The cask gets tapped at the Prince Regent.
As such, it was with much enthusiasm I greeted the news that Pilsner Urquell would tour their unfiltered beer around London. Wednesday was the first day of a four-day circuit around the Big Smoke. Basically, a team from Pilsner Urquell have a barrel of beer for each bar they visit. On Wednesday they started in Mayfair at the Guinea and finished on Marylebone High Street at the Prince Regent, the stop at which I visited them. On Thursday they were in East London (I stopped by the Haggerston for a pint), Friday in Central and North London, and they will finish today in Southwest London. For the full itinerary, see here.

I thought the beer was outstanding - and hence my effort to try it more than once. Interestingly, I actually picked up on some subtle differences in the beer from the two sessions. On the first night the beer had a much stronger bready character, a bit more toasted corn; on the second night it had more crispy straw bitterness and more restrained breadiness. I had one of the first pours out of the cask at the Prince Regent and the beer was flowing a little lively, resulting in one of the firmest heads I have ever seen on a beer. (If you wanted, I'm sure you could have literally rested another glass right on top of it.) Overall, though, the beer was essentially the same, defined mostly by its delicious, bready pale malts and delicate bitterness of hay and straw. The beer also has a fairly miraculous texture - exceedingly fine and creamy. It's just about one of the most drinkable beers I can recall having. After four pints on Wednesday and another one (and a half) on Thursday, I'm pretty confident about that statement.

First glass of unfiltered Pilsner Urquell.

As I noted above, today will be your last chance to try this beer for the foreseeable future. I spoke with a Pilsner Urquell rep at the Prince Regent and he said the brewery will likely continue bringing the unfiltered version out for special occasions but that it typically won't get to London more than once per year. So, whether you're a lager-lover or simply a beer enthusiast eager to try something special, I highly recommend you make your way to Southwest London later today to try some of this beer.

Monday 5 August 2013

Beer Tasting: Strawman Saison

I recently tried my first beer from Strawman, a small brewery based in Hackney, just off the northeast corner of London Fields. This beer was the Strawman Saison. First of all, any brewery that launches with a saison as one of their first beers is pretty damn OK in my book (so long as they do it well, of course). Thankfully, Strawman did an exceptional job on their low ABV interpretation of the saison style. At a mere 3.9% ABV, this beer punches well above its weight class. It pours hazy yellow and strongly effervescent with a large, frothy white head; it looks great - just check out the photo to the right, yeah? The aroma holds dry, pale malts, dry dough, some spicy yeast and hints of banana. Lightly sweet, the flavor brings further dry but somewhat doughy pale malts, touches of orange merengue and mellow bitter straw. It's light bodied with lively, massaging carbonation. The finish is fairly dry with some sweet, dry and mildly doughy pale malts, the faintest hints of tangy lemon and low bitterness. Very clean, very refreshing. Overall it is quite a solid saison. And to do it all while keeping the ABV at 3.9% is indeed impressive. I am excited by this new brewery. (Score: 4.1/5.0)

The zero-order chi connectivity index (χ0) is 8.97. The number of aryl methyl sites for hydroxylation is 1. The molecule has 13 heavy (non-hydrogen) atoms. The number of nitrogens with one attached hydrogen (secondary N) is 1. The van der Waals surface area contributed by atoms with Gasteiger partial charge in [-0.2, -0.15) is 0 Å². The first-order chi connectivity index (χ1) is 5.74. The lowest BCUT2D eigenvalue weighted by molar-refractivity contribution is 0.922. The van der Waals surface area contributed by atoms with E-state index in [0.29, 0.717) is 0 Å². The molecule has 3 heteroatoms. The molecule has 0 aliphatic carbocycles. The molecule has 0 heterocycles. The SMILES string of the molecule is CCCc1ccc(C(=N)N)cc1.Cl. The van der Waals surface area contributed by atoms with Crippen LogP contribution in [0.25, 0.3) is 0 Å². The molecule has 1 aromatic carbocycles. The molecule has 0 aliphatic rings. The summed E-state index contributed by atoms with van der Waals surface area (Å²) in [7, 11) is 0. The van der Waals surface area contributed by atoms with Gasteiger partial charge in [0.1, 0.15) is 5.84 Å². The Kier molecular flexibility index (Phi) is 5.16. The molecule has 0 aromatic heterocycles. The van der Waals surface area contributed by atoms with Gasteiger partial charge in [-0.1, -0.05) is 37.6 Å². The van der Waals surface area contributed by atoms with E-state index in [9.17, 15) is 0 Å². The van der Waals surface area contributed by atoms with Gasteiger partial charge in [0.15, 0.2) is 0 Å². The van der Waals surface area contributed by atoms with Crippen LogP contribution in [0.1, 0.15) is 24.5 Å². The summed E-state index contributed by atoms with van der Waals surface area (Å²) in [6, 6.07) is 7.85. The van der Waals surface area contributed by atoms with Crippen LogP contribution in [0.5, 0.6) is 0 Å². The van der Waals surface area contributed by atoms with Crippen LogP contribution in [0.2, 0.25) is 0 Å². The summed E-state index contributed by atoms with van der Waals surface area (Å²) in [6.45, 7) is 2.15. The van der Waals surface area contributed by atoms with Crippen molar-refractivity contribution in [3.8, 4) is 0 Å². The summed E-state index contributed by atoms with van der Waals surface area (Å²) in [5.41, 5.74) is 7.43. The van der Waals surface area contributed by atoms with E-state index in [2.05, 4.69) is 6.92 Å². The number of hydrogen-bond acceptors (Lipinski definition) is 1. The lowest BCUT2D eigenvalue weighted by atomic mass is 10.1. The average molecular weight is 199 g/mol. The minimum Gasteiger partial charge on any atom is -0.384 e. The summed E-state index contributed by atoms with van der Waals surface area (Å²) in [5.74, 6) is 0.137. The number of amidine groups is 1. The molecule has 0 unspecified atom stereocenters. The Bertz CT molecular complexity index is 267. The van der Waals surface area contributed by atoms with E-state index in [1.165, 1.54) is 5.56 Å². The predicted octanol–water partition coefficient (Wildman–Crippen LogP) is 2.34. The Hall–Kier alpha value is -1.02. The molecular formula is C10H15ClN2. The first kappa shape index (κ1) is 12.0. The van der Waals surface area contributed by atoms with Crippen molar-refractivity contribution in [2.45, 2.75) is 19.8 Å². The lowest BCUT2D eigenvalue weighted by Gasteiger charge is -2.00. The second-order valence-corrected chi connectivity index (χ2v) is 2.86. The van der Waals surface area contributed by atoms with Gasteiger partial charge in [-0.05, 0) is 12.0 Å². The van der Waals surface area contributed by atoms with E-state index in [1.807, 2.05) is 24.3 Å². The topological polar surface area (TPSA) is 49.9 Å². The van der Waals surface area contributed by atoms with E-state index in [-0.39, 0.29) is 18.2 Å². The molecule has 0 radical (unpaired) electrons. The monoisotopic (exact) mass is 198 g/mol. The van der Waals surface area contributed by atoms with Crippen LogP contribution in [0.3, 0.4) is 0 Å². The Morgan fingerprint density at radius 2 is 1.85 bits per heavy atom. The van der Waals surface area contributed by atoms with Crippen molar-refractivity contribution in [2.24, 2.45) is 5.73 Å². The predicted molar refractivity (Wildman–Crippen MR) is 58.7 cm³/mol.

Beer Tasting: Pressure Drop Fashion IPA

On this rainy Monday evening I tried Pressure Drop's Fashion IPA. The beer pours cloudy, amber-brown with a lasting, frothy off-white head. The aroma holds lots of brown bread, ripe orange, pine and subtle toffee. The flavor is medium sweet with more bready malts, toasted sugars, moderate alcohol boost, some further ripe and slightly dried citrus fruits, touches of toffee and brown sugar. It's medium bodied with fine, massaging carbonation. The finish has light warmth and hints of pine resins, some rindy bitterness, soft earth, more brown bread and a bit of dry toffee. All in all it’s quite tasty stuff, if not especially clean and in the style of paler IPAs. I've had a range of the Pale Fire American pale ales from Pressure Drop, which were all fairly true to style, so it's interesting to try an IPA from them that, I would say, is a bit more adventurous. (Score: 3.5/5.0)

Sunday 4 August 2013

Beer Tasting: Partizan Barrel Aged FES

I recently tried Partizan's Barrel Aged FES (Foreign Export Stout). This is the first barrel aged beer Partizan has put out so far. The beer debuted at the Haand Beer Festival in Drammen, Norway in late May before going on sale down in Bermondsey in mid June. The beer pours deep, brown-black with a strong, frothy beige head. Lightly charred, somewhat ashy roasted malts abound in the aroma, with a bit of cocoa and earth as well. The flavor is medium sweet with lots of rich, dark chocolate, sturdy roasted malts, subtle dried dark fruits, ash, chocolate-covered cherries, burnt wood and burnt marshmallows. It's medium to full bodied with fine, creamy carbonation. There is moderate alcohol warmth in the finish, further dark chocolate, mild bittersweet baking cocoa, a bit of torched barrel, mellow earthy bitterness and burnt sugars. It's great stuff overall. The nuances imparted from the barrel are subtle - a successful outcome from barrel aging, in my book. Some barrel aged beers can be completely dominated by the barrel in which they were aged, leaving little character of the base beer behind; that is not the case here. I wouldn't say I like this beer any more or any less than the original beer. This iteration has perhaps a bit more bitter, burnt wood and slightly more muted, rounded sweetness, but the overall character is similar. Bottom line,  it's nicely balanced and quite drinkable, especially for the alcohol level and intensity of flavors. (Score: 4.1/5.0)